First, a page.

Reporter Lisa Kaylor blogs about faith and values

Lent, one day at a time

Lenten sacrifices usually involve six whole weeks without this or that. No coffee. No soda. No chocolate, no whatever.  

The Mennonite Mission Network has a broader take. Its monthly magazine, Beyond Ourselves, came in the mail today with a Lenten calendar as its centerfold. 

Each day was marked with a single suggestion. Some are “sacrifices of material goods” but others are sacrifices of prayer, or relationship, or kindness or even routine. 

Most of the ideas are meant to be practiced one day, or week, at a time, rather than as one long fast during the entire season of Lent, which begins on Feb. 25 this year for most churches in our area. Some of the more unique suggestions include: 

¬          “Many people without cars must walk. Use a pedometer to track your steps today. Subtract from 10,000 and donate a penny to mission for each step you lack.”

 ¬          “Leave your cell phone turned off during the day this week. At the end of each day, donate $1 for each voice mail you’ve received.” 

¬          “Turn off the radio in your car while driving. Use that extra quiet time to pray for all who are feeling the effects of the economic downturn.” 

¬          “Give up going out to eat this week. Donate the money you would have spent at restaurants.” 

¬          “Count the number of canned goods in you home. Donate a dime per can to mission, or give 10 percent of your cans to a local food pantry.” 

¬          “Count the number of coats and jackets in your closet. Donate $2 per coat, or donate you best jacket to a local homeless shelter.” 

¬          “Count the pairs of shoes you own. Donate 50 cents per pair to mission, or donate a pair of your best shoes to a local homeless shelter.” 

¬          “Notice where the food you eat today was grown or produced. Pray for those places and the people who produce your food.” 

¬          “Turn your heat down 10 degrees this week. Donate 50 per degree to mission, or give the extra clothes and blankets you used to stay warm to a local shelter.”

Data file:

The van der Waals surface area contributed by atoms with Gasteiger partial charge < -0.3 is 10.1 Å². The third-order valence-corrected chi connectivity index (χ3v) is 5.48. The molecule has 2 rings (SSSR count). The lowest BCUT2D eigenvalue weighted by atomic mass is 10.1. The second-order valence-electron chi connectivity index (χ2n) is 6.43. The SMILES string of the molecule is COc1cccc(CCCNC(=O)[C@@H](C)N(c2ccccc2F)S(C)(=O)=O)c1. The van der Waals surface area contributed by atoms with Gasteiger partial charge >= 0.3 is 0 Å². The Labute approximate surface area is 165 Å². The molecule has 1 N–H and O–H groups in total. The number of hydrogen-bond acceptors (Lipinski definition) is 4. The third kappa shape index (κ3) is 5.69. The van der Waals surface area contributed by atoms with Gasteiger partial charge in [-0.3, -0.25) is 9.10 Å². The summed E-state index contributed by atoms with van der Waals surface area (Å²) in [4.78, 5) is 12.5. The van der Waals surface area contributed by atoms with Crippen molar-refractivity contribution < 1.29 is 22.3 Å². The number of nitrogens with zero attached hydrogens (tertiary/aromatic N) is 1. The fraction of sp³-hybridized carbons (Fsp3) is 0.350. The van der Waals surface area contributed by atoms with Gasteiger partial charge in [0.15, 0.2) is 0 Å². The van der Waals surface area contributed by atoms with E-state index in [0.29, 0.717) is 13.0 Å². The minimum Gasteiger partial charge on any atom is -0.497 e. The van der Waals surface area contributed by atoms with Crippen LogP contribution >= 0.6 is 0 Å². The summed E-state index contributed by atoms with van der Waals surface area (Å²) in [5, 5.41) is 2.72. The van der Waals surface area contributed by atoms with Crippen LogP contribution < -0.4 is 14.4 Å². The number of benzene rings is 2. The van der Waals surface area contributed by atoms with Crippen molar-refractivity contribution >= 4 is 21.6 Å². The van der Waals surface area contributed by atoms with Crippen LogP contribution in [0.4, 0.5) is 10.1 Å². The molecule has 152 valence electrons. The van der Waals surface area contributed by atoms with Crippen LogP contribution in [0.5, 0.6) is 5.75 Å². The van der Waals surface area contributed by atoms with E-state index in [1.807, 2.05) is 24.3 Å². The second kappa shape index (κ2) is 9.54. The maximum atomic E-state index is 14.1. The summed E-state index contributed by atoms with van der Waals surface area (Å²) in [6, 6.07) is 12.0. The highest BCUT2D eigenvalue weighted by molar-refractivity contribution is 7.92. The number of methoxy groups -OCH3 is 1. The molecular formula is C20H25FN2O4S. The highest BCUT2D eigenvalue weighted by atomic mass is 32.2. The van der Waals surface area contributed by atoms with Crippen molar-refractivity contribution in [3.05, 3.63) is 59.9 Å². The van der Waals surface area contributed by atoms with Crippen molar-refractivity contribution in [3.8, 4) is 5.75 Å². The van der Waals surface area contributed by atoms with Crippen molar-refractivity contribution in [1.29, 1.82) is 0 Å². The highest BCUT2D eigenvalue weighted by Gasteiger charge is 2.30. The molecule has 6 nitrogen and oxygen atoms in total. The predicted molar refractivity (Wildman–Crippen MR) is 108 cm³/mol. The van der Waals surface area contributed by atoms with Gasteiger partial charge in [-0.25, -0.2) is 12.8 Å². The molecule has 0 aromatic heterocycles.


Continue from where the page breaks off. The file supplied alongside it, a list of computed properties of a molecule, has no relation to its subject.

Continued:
¬          “Count the number of books in your home. Donate a nickel per book to mission, or offer some of the books to a local school library.” 

¬          “Count the number of toiletries (toothpaste, mouthwash, shampoo, mousse, bars of soap, etc.) you have in your bathroom. Donate 50 center per item to mission.”

Seem doable? Or have you already decided to make some other sort of sacrifice this Lent? What will it be?

 See the full calendar of Lenten sacrifices here.

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Connor Threlkeld
Connor Threlkeld 02/17/09 - 02:42 pm
I've given up soda for Lent

I've given up soda for Lent before, mainly to help a friend get through it. Technically, I didn't start until 2 days into Lent, but considering I went another six weeks or so past Easter, I think it's ok. I really didn't miss it once I got used to it, and when I tried it again, it was a system shock. Maybe I can kick the habit again this year, certainly wouldn't hurt me.

I've met some people who say you don't give up the item on Sundays, so, for instance, I could've had soda on Sundays during Lent. Anyone else heard of this?

Kelly Jasper
Kelly Jasper 02/17/09 - 02:55 pm
Lent is officially 40 days,

Lent is officially 40 days, but the church season lasts from Feb. 25 to April 11, at least this year. The six Sundays aren't counted in Western churches because those are said to be like miniature Easters, in that they celebrate the resurrection.

So some churches teach that continuing acts of penance or sacrifice on that days actually goes against the spirit of the day.


Stephanie Toone
Stephanie Toone 02/17/09 - 06:12 pm
I would really like to

I would really like to sacrifice for Lent this year. You don't have to be Catholic, do you?

SargentMidTown 02/17/09 - 07:40 pm
Dig the lint out of your

Dig the lint out of your naval. That will suffice.

Kelly Jasper
Kelly Jasper 02/18/09 - 11:11 am
Nope Sneaker, a whole lot of

Nope Sneaker, a whole lot of traditions practice sacrifices for Lent.

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